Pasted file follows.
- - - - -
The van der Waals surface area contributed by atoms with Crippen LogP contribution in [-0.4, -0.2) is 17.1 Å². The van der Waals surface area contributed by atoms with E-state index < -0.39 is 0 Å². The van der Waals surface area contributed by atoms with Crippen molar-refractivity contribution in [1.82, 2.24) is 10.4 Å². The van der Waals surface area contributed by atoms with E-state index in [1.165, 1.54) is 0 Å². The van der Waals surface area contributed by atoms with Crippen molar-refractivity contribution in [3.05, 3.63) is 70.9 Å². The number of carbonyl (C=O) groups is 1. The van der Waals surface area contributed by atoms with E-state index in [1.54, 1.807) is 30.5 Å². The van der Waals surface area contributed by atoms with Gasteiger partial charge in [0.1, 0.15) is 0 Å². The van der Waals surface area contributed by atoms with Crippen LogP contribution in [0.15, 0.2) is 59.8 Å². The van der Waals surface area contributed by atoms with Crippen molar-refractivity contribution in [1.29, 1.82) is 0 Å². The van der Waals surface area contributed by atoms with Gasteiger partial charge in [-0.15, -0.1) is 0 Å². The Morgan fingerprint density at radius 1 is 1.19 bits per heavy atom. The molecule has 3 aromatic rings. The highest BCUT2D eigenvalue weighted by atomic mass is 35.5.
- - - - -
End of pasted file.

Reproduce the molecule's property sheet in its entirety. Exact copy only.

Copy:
The van der Waals surface area contributed by atoms with Crippen LogP contribution in [-0.4, -0.2) is 17.1 Å². The van der Waals surface area contributed by atoms with E-state index < -0.39 is 0 Å². The van der Waals surface area contributed by atoms with Crippen molar-refractivity contribution in [1.82, 2.24) is 10.4 Å². The van der Waals surface area contributed by atoms with E-state index in [1.165, 1.54) is 0 Å². The van der Waals surface area contributed by atoms with Crippen molar-refractivity contribution in [3.05, 3.63) is 70.9 Å². The number of carbonyl (C=O) groups is 1. The van der Waals surface area contributed by atoms with E-state index in [1.54, 1.807) is 30.5 Å². The van der Waals surface area contributed by atoms with Gasteiger partial charge in [0.1, 0.15) is 0 Å². The van der Waals surface area contributed by atoms with Crippen LogP contribution in [0.15, 0.2) is 59.8 Å². The van der Waals surface area contributed by atoms with Crippen molar-refractivity contribution in [1.29, 1.82) is 0 Å². The van der Waals surface area contributed by atoms with Gasteiger partial charge in [-0.15, -0.1) is 0 Å². The Morgan fingerprint density at radius 1 is 1.19 bits per heavy atom. The molecule has 3 aromatic rings. The highest BCUT2D eigenvalue weighted by atomic mass is 35.5.